Photo Courtesy of iStockphoto.com, © xxz114, File #4237175
Photo Courtesy of iStockphoto.com, © xxz114, File #4237175

This week has been crazy. The Q&A series got off to a strong start and I’ve had to do some rethinking and strategizing about the series after last Sunday. I’ve learned sometimes you can repair a plane while it is still flying, but other times you just need to return to the hanger and fix the plane on solid ground. I’ve spent a few days in the hanger and this is what I learned as it relates to preaching a Q&A sermon series (at least for me):

First, a few fundamentals had to be changed. As I started this series, I had no idea what to expect. Would people actually text in? Would it feel authentic if I took my prep with me to the pulpit? What would the stage set look like? Would I stand or sit? And on and on the questions go. Truth be told, I probably over analyzed this series. But I’ve never been challenged like this before; To prepare for a sermon that you don’t know where it will go is a lot harder then preparing a sermon from a text that you know exactly where it is headed. So here are a few things I needed to change:

  • I need to be more prepared, but less scripted. Last week I spent about 12 hours preparing for the sermon before writing the outline (I wish it had been more). I read all my old Bibliology notes, Grudem’s Systematic Theology, MacDonald’s “God Wrote a Book” and many other resources off my shelf. I was prepping a lot of content, but it was not until Saturday morning that I figured out the “Outline.” I wrote an outline that you can see on the sermon notes page, but it was far too scripted. So going forward, I will still prep a lot but not be as worried about the outline. The important part is that I have the key passages and points memorized in order to give a quick response.
  • Q and A is random, so go with it. I like having a plan – especially when I am up in front of people. But sometimes the best way God moves is outside man’s plan. I need to trust that the Word of God will not return void and know that as the questions are placed on the screen, I just need to answer from God’s Word; no eloquent 3-point sermon required.
  • Be myself. I preached the first part of the sermon as I normally do, walking around the stage. Then for the Q&A part, I sat down at a table with my Macbook Pro in front of me (more as a prop than anything). I need to make this more natural – I need to be me, as if I am sitting with a friend over coffee to answer some tough questions. so I will do more natural “me” things like have a cup of coffee on the table,  get up and walk around when I get fired up, use my Mac to look up a passage or something I’ve written on the topic, and laugh more. I cant’ be staged, I must be me – this is the “Eothos” of preaching. One of the benefits of this series is that I am building a trust relationship with the people in the seats; if I want it to be an authentic relationship, then I need to be myself and not a squatting Bible guru.

Second, I needed to seek some advice from those who had gone before. I took some time this week to go read, listen, and watch people who have gone before me and answered hard questions. People such as Albert Mohler (in his blog and old radio show), Tim Keller, Mark Driscoll, Willie George, C.J. Maheney, John Piper, Matt Chandler and whomever else I could find that had answered questions in all sorts of different settings. I watched their technique. I studied their boldness. I witness God speaking through them.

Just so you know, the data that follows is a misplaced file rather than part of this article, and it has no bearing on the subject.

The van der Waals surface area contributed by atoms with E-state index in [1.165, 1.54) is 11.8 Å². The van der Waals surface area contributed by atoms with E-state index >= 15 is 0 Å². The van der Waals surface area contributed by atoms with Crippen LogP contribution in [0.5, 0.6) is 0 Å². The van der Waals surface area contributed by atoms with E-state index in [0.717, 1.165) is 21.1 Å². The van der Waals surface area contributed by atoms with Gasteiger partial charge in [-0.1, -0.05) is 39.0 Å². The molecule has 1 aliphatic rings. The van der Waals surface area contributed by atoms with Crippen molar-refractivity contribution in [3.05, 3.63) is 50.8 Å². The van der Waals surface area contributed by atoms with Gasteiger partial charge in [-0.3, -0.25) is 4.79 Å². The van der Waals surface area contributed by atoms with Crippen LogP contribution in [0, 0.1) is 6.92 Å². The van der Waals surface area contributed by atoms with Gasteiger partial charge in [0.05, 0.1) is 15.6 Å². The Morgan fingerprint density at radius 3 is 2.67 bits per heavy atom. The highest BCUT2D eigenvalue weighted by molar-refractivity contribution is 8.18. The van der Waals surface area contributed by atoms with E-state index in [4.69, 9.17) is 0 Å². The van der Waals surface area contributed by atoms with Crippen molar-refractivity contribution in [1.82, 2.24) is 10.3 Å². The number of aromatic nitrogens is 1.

I also watched a few comedians. Why? Because comedians are the best at transferring from one topic to the next without a hiccup. They can change topics seamlessly while keeping their audiences attention. This is important because I will be changing questions/topics every few minutes.

Third, my approach to the questions has to be all different. I had planned that we would cover six specific topics in this series – Bible, Suffering, Angels, Demons, Christian liberties, Sex. I still plan on addressing these topics, but they may not be the subjects for an entire Sunday sermon. Now I will take a more random approach each Sunday by addressing several questions on at least three different topics. The sermon will be broken up something like this: 1/3 answering questions from last week, 1/3 answering questions on the topic prescribed, and 1/3 on random and unrelated questions. This is only about 10 minutes for each of those topics with a five-minute intro and outro to make for a 40-minute sermon. I am taking a timer on stage with me this week.

Finally, the goal is more important than the means to getting there. The final lesson I’ve learned (at least in the first week of this) is that I can’t be worried about having all the answers in my head and looking wise and eloquent in my delivery. The bottom line is that the people want the answers. They don’t care if I have to reference someone else (in the sermon and in my articles on the web), or if I have to look it up on my Mac, or if I need to say, “I don’t know, but let me get back to you…” They just want answers. These are real people with real questions needing to hear from a real God. I am not that God… I am just His mouthpiece. This series has to be to about getting to the goal not about making the path pretty.

So here we go into week two of this series. If relevant, I will write more lessons learned in the future. My hope is that other pastors will see the need to answer questions boldly, without apology, publically, from God’s Word, on a regular basis.

Please pray for me.

Do you have any other thoughts or advice for me? I would gladly take it!

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